Official Held Over Underage Rapes

Chinese vent their anger online after a Communist Party official is linked to a massive rape scandal.

2012-05-28
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china-students-middles-305.gif Students at a middle school in Xiangfan city, central China's Hubei province, take part in an outdoor event, Sept. 25, 2010.
Imaginechina

Authorities in the central Chinese province of Henan are holding a former senior ruling Chinese Communist Party official for allegedly raping more than 10 underage girls, official media reported.

Li Xingong, former deputy director of the general office for the Party committee of Henan's Yongcheng city, is accused of sexually assaulting more than 10 schoolgirls, according to a statement on the municipal government website.

"The local authorities have ordered swift and severe punishment on the suspect in accordance with relevant laws," China's official Xinhua news agency said.

The announcement, which was reported in the English-language Shanghai Daily and the City Express newspapers, comes after widespread anger on China's popular microblogging services over Li's case, which has become a focus for popular outrage over official abuses of power.

City Express
said Li was apprehended on May 8 as he tried to meet another victim at the gates of a middle school in Yongcheng.

The ccvic.com news site said Li had used his power and money to lure young girls, the youngest of whom was just 11, and trick them into having sex with him.

Police had found information about the young girls, including their birth dates and contact details on Li's computer, along with "unrelated pornographic pictures," the report said.

Sexual intercourse with a girl under 14 is a criminal offense in China.

Schools linked


U.S.-based China commentator Liu Nianchun cited some reports as saying that local schools had been involved in providing young girls for Li to have sex with.

"He made a point of targeting schools for young girls like this, and he specified that they must be virgins and quite pretty," Liu said.

"After the school had found the girls, he would choose one he liked and take her to his motor home, drive it somewhere that no one knew about and rape her."

"Some of the young girls begged him [not to], but it was no use."

Liu said official media reports of "more than 10" victims had under-reported the actual number.

"Actually local sources have said that there were dozens and dozens of them," he said.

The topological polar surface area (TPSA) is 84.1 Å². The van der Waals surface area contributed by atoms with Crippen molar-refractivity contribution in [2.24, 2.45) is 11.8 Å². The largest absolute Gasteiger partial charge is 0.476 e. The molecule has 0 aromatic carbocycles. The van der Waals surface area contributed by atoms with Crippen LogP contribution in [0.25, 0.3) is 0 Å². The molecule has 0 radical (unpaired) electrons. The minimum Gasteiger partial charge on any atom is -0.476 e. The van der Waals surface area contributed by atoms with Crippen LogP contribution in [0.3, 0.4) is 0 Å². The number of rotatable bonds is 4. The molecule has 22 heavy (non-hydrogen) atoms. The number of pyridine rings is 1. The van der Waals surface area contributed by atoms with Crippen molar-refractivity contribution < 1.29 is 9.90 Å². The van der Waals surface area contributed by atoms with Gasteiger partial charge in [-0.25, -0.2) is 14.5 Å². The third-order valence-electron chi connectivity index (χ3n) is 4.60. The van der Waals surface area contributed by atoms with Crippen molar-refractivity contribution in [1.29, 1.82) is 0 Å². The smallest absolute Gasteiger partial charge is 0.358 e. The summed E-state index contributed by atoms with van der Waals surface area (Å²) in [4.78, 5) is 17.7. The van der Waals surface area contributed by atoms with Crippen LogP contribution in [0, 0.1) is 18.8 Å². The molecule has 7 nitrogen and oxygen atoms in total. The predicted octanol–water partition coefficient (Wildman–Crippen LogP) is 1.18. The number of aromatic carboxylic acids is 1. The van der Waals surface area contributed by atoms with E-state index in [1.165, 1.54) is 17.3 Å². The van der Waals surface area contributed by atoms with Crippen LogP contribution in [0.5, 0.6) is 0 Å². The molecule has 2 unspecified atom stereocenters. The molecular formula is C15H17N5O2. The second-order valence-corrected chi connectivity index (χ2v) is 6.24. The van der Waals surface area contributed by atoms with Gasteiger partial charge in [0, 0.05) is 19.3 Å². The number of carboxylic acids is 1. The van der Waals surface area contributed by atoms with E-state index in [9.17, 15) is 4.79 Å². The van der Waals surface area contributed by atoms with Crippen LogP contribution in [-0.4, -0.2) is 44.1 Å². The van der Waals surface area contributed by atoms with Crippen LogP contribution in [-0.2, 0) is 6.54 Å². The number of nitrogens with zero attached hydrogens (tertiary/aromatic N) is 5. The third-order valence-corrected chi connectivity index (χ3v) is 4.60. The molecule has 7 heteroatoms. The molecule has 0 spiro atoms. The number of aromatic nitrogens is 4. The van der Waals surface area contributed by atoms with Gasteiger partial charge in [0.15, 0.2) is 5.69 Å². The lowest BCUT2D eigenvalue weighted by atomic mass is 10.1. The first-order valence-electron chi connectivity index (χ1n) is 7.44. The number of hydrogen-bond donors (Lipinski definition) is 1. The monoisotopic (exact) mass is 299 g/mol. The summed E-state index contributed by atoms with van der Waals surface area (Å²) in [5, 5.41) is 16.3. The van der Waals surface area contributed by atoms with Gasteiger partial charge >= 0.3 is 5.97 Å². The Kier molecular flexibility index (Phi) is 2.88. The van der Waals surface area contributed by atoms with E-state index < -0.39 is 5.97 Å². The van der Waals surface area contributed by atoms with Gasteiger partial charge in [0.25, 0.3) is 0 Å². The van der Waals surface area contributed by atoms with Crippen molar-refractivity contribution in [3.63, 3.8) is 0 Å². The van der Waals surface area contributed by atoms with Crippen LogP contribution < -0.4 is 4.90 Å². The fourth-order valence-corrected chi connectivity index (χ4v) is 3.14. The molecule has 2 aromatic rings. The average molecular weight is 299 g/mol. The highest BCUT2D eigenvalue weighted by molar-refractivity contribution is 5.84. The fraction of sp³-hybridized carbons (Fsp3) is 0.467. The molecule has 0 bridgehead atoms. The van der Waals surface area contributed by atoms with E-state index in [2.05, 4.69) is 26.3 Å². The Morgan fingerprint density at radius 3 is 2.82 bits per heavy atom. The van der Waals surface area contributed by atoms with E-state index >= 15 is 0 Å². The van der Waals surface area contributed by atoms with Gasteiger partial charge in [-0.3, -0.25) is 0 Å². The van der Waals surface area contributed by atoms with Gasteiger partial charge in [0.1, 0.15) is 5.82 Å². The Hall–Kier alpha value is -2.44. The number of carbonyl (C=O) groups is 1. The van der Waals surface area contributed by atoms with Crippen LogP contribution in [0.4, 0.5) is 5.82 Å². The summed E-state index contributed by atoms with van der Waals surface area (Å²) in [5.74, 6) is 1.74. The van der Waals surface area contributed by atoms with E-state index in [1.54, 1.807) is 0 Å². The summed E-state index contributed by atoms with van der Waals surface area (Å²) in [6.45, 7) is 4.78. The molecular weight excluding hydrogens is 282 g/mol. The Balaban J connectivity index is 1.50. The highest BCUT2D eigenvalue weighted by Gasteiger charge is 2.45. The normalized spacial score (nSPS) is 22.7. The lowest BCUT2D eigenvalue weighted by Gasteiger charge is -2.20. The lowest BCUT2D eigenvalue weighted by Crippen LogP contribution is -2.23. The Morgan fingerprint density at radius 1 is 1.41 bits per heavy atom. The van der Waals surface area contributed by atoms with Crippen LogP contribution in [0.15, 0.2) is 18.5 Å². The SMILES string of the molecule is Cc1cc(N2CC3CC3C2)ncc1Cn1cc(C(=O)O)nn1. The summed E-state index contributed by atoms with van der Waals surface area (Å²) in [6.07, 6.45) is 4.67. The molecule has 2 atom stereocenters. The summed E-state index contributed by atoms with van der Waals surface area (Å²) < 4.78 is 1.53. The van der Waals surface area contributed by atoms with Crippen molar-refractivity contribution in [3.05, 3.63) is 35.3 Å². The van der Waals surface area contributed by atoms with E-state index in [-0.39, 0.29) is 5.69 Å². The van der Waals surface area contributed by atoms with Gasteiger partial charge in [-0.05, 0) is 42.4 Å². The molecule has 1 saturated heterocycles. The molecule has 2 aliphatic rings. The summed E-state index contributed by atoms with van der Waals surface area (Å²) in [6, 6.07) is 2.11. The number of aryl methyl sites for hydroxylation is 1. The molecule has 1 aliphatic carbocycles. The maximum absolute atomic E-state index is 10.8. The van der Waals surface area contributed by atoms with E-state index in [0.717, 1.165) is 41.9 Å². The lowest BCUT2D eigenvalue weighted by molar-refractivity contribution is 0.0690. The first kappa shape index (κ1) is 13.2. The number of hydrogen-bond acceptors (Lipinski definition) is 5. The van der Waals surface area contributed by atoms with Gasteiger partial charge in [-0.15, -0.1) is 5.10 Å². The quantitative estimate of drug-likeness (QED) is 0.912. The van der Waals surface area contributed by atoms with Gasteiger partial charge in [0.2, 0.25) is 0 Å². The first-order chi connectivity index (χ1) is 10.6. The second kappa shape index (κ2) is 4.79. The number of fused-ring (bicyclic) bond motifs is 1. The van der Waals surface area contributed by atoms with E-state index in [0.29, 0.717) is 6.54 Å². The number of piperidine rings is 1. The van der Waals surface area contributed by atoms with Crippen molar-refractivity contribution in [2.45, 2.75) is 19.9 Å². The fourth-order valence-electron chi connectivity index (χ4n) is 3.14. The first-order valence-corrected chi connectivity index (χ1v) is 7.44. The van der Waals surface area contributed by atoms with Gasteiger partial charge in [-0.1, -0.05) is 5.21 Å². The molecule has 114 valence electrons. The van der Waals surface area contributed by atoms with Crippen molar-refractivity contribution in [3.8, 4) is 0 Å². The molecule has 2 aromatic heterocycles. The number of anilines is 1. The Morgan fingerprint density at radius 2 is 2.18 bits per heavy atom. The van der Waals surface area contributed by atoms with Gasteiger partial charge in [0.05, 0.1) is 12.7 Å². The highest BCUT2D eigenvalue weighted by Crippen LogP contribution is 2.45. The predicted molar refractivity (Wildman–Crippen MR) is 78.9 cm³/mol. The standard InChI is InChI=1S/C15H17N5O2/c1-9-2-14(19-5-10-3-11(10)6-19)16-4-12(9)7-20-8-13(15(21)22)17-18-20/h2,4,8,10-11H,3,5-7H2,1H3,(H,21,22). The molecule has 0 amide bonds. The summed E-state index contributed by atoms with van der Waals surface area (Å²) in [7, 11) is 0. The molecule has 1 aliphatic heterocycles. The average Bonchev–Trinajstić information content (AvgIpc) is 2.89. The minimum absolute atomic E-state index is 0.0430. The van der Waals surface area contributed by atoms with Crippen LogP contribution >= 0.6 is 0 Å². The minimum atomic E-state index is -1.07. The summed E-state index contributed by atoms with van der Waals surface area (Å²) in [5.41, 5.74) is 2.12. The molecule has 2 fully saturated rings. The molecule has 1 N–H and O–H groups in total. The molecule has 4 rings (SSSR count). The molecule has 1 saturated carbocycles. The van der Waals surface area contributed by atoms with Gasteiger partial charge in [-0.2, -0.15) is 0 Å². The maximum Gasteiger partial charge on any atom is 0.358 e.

Retired Shandong University professor Sun Wenguang said Li had received numerous decorations for "good work" within the Chinese Communist Party.

"An important thing to remember is that Chinese Communist Party officials aren't bound by the law," he said. "They can do as they please ... regardless of what laws exist."

He said the lack of an independent judiciary has given rise to a "minority" of officials who were "utterly lawless."

"In a country with a one-party system, where the Party is above the law ... such people are capable of the most shocking and despicable acts."

Media controls


Sun said a lack of freedom to report such abuses in China's tightly controlled media have added to the problem.

"If such evil deeds could be reported at any time by the media, by journalists, then that would have a deterrent effect of these officials," he said.

News reports about Li's case from the Guangzhou-based Southern Weekend newspaper were retweeted nearly 50,000 times on Monday, garnering more than 15,000 comments.

A large number of comments called for Li's immediate execution, while others imagined further punishments.

"Cut his [penis] off and feed it to the dogs!" wrote user @tiantian2745029247. "After that, execute him 100 times. Utter dregs!!"

Not many netizens expressed surprise at the news, however. In 2009, Henan official Wu Tianxi was executed after being found guilty of charges that included raping 24 teenagers.

"In such a dark country as this, this doesn't even make the news," wrote user @gaoqiuchuanzhang on the microblogging service Sina Weibo.

Meanwhile, user @zhaozhiche addressed China's state-backed paid online commentators, known collectively as the "50 cent party."

"Now, 50 centers, don't go writing commentaries on behalf of the Communist Party: let the people speak!"

Reported by Yang Jiadai for RFA's Mandarin service. Translated and written in English by Luisetta Mudie.


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